By Mark Holliday a Family Physician, practicing in Johannesburg. Holliday is a member of GGPC (Gauteng General Practitioners Collaboration) which has created a platform for doctors to share resources during Covid-19. Look for #voicesthatcare on the GGPC Facebook page.
We’ve come a long way fast since March 5th 2020. On that day, the first Covid-19 patient had much to fear. Then, very little was known about the contagion; the limited data and scientific ambiguity made it difficult for the medical profession to confidently treat the virus with any certain belief of a positive outcome.
This July, we know a lot more. Thanks to the load on our northern hemisphere and Western Cape colleagues, today’s Covid patients benefit greatly from the world’s experience and the short four months of steep collective learning.
Here’s what we know now:
- Not all cases in respiratory distress have pneumonia or lung infections.
- Many people who were placed on ventilators are now recognized as having a clotting disorder that blocks the blood vessels feeding the lungs, thereby causing shortness of breath.
- We also have a whole new generation of anti-clotting drugs that can help these patients as well as those whose clots are affecting other organs.
- We have pulse oximeters readily available that can be used to monitor any decline in a patient’s oxygen levels at home.
- This means that we can cheaply action more advanced treatments much sooner than before.
- We have learnt that laboratory tests such as LDH, CRP and D-Dimer are useful tools that can help us monitor how our patients are faring.
- The provision of Oxygen to severely ill patients remains the cornerstone of advanced patient care. Mass nursing facilities such as Nasrec have been prepared for this purpose.
- ICU treatment is no longer routinely putting patients on ventilators as a high mortality rate has been shown. Rather, we now have new alternate ways of oxygenating the severely sick: prone nursing (face down) and high flow techniques of oxygenation which can perfuse compromised lungs without ventilators.
- Anti-clotting treatments and steroids (such as Dexamethasone) are now a regular part of the ICU doctor’s weaponry to combat the Cytokine storm.
- Another old drug, Colchicine has recently been trialled as it may help to prevent micro clots in the lungs. GP’s are now able to apply these treatment principles for patients at home in order to prevent the need for hospitalisation.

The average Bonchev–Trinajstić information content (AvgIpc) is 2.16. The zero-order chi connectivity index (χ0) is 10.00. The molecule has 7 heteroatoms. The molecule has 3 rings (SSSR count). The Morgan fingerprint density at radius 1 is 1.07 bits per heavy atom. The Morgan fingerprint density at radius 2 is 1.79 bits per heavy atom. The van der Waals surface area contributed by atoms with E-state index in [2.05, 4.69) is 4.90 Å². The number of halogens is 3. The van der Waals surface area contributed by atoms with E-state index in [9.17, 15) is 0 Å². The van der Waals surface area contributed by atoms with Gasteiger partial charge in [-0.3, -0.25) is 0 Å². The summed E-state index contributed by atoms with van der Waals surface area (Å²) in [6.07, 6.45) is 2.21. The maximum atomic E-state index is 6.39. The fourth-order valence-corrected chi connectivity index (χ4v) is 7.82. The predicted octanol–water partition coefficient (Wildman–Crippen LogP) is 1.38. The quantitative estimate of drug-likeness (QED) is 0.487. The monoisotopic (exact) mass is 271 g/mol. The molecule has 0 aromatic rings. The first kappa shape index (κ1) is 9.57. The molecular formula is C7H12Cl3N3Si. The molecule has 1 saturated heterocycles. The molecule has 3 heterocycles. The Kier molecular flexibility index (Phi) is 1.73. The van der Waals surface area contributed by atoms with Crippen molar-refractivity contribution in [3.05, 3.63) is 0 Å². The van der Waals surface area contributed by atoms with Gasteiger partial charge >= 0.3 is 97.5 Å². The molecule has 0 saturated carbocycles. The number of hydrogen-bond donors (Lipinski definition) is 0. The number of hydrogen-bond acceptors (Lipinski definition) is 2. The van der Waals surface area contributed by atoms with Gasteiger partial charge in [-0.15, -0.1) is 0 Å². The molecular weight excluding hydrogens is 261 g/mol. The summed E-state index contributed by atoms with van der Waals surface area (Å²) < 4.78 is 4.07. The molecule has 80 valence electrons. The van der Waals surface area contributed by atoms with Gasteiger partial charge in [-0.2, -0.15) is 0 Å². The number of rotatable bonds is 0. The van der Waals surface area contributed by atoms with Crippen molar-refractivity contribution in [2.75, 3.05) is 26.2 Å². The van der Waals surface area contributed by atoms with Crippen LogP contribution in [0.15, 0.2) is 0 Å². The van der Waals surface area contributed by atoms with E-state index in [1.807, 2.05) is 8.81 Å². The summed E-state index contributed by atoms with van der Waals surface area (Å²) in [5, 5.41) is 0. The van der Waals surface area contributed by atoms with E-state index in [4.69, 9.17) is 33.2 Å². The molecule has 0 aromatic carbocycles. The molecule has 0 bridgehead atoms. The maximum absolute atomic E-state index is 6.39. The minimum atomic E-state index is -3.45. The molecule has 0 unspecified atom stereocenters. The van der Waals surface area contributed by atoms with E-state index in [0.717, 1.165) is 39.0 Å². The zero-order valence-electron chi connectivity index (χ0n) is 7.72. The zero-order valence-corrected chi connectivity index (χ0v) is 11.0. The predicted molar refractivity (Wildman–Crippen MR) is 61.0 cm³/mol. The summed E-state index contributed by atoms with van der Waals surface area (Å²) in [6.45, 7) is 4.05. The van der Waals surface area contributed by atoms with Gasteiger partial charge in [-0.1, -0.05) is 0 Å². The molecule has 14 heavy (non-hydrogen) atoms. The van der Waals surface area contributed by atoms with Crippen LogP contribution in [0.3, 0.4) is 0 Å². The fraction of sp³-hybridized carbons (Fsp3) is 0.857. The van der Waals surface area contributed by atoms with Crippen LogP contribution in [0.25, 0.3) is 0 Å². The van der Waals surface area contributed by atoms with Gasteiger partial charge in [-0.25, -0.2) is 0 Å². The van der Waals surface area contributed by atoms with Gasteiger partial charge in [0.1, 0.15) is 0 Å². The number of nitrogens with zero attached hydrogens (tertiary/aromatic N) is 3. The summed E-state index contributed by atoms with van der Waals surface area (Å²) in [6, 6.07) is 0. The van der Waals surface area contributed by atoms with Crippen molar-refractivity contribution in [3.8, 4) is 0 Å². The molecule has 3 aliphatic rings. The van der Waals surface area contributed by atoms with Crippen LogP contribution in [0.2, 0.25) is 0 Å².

Drugs old and new:
Many drugs have been tried to treat Covid-19 and we now have experience of what does and does not work. Quinine based drugs and Zithromax in high doses have not been shown to be effective in ICU’s.
- New drugs such as Avigan and Remdesivir have been proven to shorten ICU stays by up to four days.
- Anti-inflammatories such as Ibuprofen and ACE inhibitors, originally considered dangerous, have now been given a clean bill of health.
- Observational studies have suggested that certain drug categories such as PPI’s may be associated with worse outcomes.
- Recent evidence has demonstrated that the hormone, Melatonin, may be beneficial in high doses.
Knowledge changes daily in this epidemic as new information evolves.
Community resources such as General Practitioners (GPs) have collaborated to share knowledge and experience in order to provide the latest in care for an overburdened health system. Casualties and hospitals are scary places for patients and our GPs have risen to the challenge; these doctors constitute the primary interface with patients. Virtual forums and webinar lectures actively keep GPs abreast of new information and treatments. GP’s have developed effective preventative strategies that are readily available and they bravely deal with Covid-19 patients face to face. Some have already succumbed to the infection themselves.
We are recognizing early specific symptoms peculiar to Covid-19 such as loss of taste and smell, Covid toes, rashes, conjunctivitis and cold sores. This knowledge gives us a head start in recognizing, testing, treating, isolating and quarantining our patients.
New evidence suggests that the virus is not shed beyond day eight of an infection. If confirmed, this will be good news and will shorten the duration of isolation and quarantine. Amended guidelines are expected to be released soon.
- New rapid tests have just been approved in SA that will soon be available to test for antibodies; this will help to confirm who has already been infected.
- A new instant breathalyser type test is starting production which will give instant results in acute infections.
Fake news spreads fear
The unknown, conspiracy theories, flaky news and the media hype have all helped to fuel significant human fear for the past few months.
Anxiety, stress levels, rumours and unhelpful personal theories have all shot up proportionately. But the information vacuum is being filled with more and more dependable and positive scientific information from trustworthy sources – as well as personal experiences of the virus as it increasingly hits closer to home. Most GP’s are knee -deep in the fray and are now far better equipped to diagnose and treat Covid cases than a few months back.
…and the chances of beating Covid now are much better than they were in March.
Related useful articles:
- What if you choose NOT to send your child back to school? Jozikids
- So you have Covid-19. Now what? By Dr Karin Van Der Merwe and Dr Varanna Dogan
- Someone in your home tests positive for Covid-19. Dr Daniel Israel
- Are you having Corona over for coffee? Dr Daniel Isreal
- Coronavirus Parties- a bad idea Dr Sheri Fanaroff
- Quarantine: When and how to do it? Dr Isabel Thompson
- Mental health tips for kids and teens during Covid-19. Dr Sheri Fanaroff
- It is time. I can’t keep silent anymore . Dr Sarah Jackson
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